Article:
# Type Constraints

To gather the constraints for a definition, HM does the following:

Assign a preliminary type to every subexpression in the definition. For known operations and constants, such as

`+`

and`3`

, use the type that is already known for it. For anything else, use a new type variable that hasn't been used anywhere else.Use the "shape" of the expressions to generate constraints. For example, if an expression involves applying a function to an argument, then generate a constraint requiring the type of the argument to be the same as the function's input type.

We'll give some examples of this first, then we'll give the algorithms for doing it.

#### Example 1.

Here's an example utop interaction:

```
# let g x = 5 + x;;
val g : int -> int = <fun>
```

How did OCaml infer the type of `g`

here? Let's work it out.

First, let's rewrite `g`

syntactically to make our work a little easier:

```
let g = fun x -> ((+) 5) x
```

We've made the anonymous function explicit, and we've made the binary infix operator a prefix function application.

**1. Assign preliminary types.**

For each subexpression of `fun x -> (+) 5 x`

, including the entire
expression itself, we assign a preliminary type. We already know the
types of `(+)`

and `5`

, because those are baked into the language
itself, but for everything else we "play dumb" and just invent a new
type variable for it. For now we will use uppercase letters to represent
those type variables, rather than the OCaml syntax for type variables
(e.g., `'a`

).

```
Subexpression Preliminary type
------------------ --------------------
fun x -> ((+) 5) x R
x U
((+) 5) x S
((+) 5) T
(+) int -> (int -> int)
5 int
x V
```

**2. Collect constraints.**

Here are some observations we could make about the "shape" of subexpressions and some relationships among them:

Since function argument

`x`

has type`U`

and function body`((+) 5) x`

has type`S`

, it must be the case that`R`

, the type of the anonymous function expression, satisfies the constraint`R = U -> S`

. That is,*the type of the anonymous function*is*the type of its argument*arrow*the type of its body*.Since function

`((+) 5)`

has type`T`

and function application`((+) 5) x`

has type`S`

, and since the argument`x`

has type`V`

, it must be the case that`T = V -> S`

. That is,*the type of the function being applied*is*the type of the argument it's being applied to*arrow*the type of the function application expression*.Since function

`(+)`

has type`int -> (int -> int)`

and function application`(+) 5`

has type`T`

, and since the argument`5`

has type`int`

, it must be the case that`int -> (int->int) = int -> T`

. Once again,*the type of the function being applied*is*the type of the argument it's being applied to*arrow*the type of the function application expression*.Since

`x`

occurs with both type`U`

and`V`

, it must be the case that`U = V`

.

The set of constraints thus generated is:

```
U = V
R = U -> S
T = V -> S
int -> (int -> int) = int -> T
```

**3. Solve constraints.**

You can solve that system of equations easily. Starting from the last
constraint, we know `T`

must be `int -> int`

. Substituting that into the
second constraint, we get that `int -> int`

must equal `V -> S`

, hence
`V = S = int`

. Since `U=V`

, `U`

must also be `int`

. Substituting for `S`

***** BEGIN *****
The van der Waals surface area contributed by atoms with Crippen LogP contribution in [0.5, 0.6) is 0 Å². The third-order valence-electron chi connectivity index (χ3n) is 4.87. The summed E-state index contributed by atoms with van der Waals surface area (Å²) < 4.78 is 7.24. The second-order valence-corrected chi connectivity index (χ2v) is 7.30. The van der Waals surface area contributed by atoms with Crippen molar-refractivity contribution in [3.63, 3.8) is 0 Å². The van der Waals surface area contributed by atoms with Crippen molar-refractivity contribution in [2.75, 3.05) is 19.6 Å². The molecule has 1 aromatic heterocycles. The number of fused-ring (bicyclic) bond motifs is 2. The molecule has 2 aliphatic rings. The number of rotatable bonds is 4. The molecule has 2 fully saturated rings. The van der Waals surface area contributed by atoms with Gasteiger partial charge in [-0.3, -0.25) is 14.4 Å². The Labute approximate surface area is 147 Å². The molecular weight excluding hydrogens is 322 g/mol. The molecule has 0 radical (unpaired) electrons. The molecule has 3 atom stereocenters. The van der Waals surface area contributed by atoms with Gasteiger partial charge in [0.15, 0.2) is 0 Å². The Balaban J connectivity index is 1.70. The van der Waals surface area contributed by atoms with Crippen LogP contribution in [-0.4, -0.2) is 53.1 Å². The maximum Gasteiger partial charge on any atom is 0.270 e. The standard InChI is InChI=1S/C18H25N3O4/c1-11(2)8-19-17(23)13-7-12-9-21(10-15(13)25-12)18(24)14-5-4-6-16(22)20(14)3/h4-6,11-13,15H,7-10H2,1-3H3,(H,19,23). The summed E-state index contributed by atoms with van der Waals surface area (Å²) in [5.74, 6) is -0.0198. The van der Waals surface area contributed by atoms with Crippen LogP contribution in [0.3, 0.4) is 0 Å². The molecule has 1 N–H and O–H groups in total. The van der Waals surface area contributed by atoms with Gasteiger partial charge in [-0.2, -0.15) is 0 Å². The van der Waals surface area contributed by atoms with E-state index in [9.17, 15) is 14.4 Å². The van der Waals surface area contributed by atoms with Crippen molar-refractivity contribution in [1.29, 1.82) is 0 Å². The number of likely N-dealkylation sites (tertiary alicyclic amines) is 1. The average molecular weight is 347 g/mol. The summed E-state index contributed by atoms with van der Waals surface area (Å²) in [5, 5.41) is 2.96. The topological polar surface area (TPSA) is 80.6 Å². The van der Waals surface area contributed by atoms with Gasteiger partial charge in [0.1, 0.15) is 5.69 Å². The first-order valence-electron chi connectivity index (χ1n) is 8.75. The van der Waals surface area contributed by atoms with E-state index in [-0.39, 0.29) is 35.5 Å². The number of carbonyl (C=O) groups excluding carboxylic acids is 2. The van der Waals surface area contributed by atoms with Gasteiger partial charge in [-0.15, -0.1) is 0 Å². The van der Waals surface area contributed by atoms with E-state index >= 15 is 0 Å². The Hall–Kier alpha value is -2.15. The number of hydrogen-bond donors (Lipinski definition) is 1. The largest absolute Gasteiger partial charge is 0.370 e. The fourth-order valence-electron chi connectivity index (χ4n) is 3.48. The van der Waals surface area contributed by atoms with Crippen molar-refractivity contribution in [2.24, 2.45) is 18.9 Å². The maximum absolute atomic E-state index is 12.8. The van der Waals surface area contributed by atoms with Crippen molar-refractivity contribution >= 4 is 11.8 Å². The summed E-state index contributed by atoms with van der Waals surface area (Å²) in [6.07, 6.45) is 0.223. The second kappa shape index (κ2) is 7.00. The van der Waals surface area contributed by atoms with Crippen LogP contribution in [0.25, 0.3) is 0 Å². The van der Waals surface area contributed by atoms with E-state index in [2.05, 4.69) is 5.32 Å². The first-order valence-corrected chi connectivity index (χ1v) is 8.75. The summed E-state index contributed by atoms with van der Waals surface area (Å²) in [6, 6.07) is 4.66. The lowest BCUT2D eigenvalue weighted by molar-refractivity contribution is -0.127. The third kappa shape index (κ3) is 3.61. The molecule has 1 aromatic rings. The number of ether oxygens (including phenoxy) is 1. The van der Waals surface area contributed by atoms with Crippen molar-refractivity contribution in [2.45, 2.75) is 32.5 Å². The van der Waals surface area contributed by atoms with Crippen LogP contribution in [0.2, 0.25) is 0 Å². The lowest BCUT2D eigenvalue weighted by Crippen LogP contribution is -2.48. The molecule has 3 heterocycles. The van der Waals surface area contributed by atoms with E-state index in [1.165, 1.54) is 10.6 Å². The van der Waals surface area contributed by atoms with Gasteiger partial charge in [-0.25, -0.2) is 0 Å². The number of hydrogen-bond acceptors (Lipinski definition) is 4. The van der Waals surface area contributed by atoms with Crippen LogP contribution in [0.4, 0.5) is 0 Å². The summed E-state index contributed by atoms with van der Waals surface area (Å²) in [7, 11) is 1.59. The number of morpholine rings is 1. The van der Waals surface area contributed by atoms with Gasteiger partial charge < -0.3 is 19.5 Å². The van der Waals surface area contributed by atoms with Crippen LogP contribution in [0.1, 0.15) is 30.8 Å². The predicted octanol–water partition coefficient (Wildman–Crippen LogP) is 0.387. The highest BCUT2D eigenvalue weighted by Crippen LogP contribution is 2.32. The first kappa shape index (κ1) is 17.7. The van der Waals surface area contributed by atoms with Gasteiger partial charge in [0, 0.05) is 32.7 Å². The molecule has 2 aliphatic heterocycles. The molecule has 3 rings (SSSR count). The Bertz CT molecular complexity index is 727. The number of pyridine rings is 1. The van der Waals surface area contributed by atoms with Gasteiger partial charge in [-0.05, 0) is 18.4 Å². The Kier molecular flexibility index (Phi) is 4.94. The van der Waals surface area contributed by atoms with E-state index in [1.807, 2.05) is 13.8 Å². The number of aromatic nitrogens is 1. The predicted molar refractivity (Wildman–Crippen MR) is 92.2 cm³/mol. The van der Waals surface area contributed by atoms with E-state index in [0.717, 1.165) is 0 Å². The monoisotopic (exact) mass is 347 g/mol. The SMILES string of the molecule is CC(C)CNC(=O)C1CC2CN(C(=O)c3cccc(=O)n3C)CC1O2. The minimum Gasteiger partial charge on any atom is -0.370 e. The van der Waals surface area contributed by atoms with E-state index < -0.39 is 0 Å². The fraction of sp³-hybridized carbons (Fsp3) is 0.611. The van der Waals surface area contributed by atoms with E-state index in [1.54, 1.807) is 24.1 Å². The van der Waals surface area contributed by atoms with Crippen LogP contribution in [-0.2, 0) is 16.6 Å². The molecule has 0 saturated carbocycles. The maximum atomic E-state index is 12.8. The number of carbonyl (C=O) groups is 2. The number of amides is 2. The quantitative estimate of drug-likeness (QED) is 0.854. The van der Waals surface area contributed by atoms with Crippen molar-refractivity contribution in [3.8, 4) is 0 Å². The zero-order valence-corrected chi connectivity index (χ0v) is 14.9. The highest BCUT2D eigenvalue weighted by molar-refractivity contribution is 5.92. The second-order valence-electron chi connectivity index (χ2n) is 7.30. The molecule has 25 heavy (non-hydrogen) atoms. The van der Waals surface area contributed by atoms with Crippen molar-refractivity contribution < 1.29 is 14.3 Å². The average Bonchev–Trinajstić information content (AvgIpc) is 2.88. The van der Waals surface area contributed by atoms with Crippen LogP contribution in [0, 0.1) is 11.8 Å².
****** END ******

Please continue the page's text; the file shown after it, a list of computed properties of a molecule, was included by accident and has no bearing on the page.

and `U`

in the first constraint, we get that `R = int -> int`

. So the
inferred type of `g`

is `int -> int`

.

#### Example 2.

```
# let apply f x = f x;;
val apply : ('a -> 'b) -> 'a -> 'b = <fun>
```

Again we rewrite:

```
let apply = fun f -> (fun x -> f x)
```

**1. Assign preliminary types.**

```
Subexpression Preliminary type
----------------------- ------------------
fun f -> (fun x -> f x) R
f S
(fun x -> f x) T
x U
f x V
f S
x U
```

**2. Collect constraints.**

`R = S -> T`

, because of the anonymous function expression.`T = U -> V`

, because of the nested anonymous function expression.`S = U -> V`

, because of the function application.

**3. Solve constraints.**

Using the third constraint, and substituting for `S`

in the first
constraint, we have that `R = (U -> V) -> T`

. Using the second
constraint, and substituting for `T`

in the first constraint,
we have that `R = (U -> V) -> (U -> V)`

. There are no further
substitutions that can be made, so we're done solving the constraints.
If we now replace the preliminary type variables with actual OCaml
type variables, specifically `U`

with `'a`

and `V`

with `'b`

, we get that
the type of `apply`

is `('a -> 'b) -> ('a -> 'b)`

, which is the same as
`('a -> 'b) -> 'a -> 'b`

.

#### Example 3.

```
# apply g 3;;
- : int = 8
```

We rewrite that as `(apply g) 3`

.

**1. Assign preliminary types.**

In this running example, the inference for `g`

and `apply`

has already
been done, so we can fill in their types as known, much like the type
of `+`

is already known.

```
Subexpression Preliminary type
------------- ------------------------------------------
(apply g) 3 R
(apply g) S
apply (U -> V) -> (U -> V)
g int -> int
3 int
```

**2. Collect constraints.**

`S = int -> R`

- `(U -> V) -> (U -> V) = (int -> int) -> S

**3. Solve constraints.**

Breaking down the last constraint, we have that `U = V = int`

, and
that `S = U -> V`

, hence `S = int -> int`

. Substituting that into
the first constraint, we have that `int -> int = int -> R`

. Therefore
`R = int`

, so the type of `apply g 3`

is `int`

.

#### Example 4.

```
# apply not false;;
- : bool = true
```

By essentially the same reasoning as in example 3, HM can infer that the
type of this expression is `bool`

. This illustrates the polymorphism of
`apply`

: because the type `(U -> V) -> (U -> V)`

of
`apply`

contains type variables, the function can be applied to any
arguments, so long as those arguments' types can be consistently
substituted for the type variables.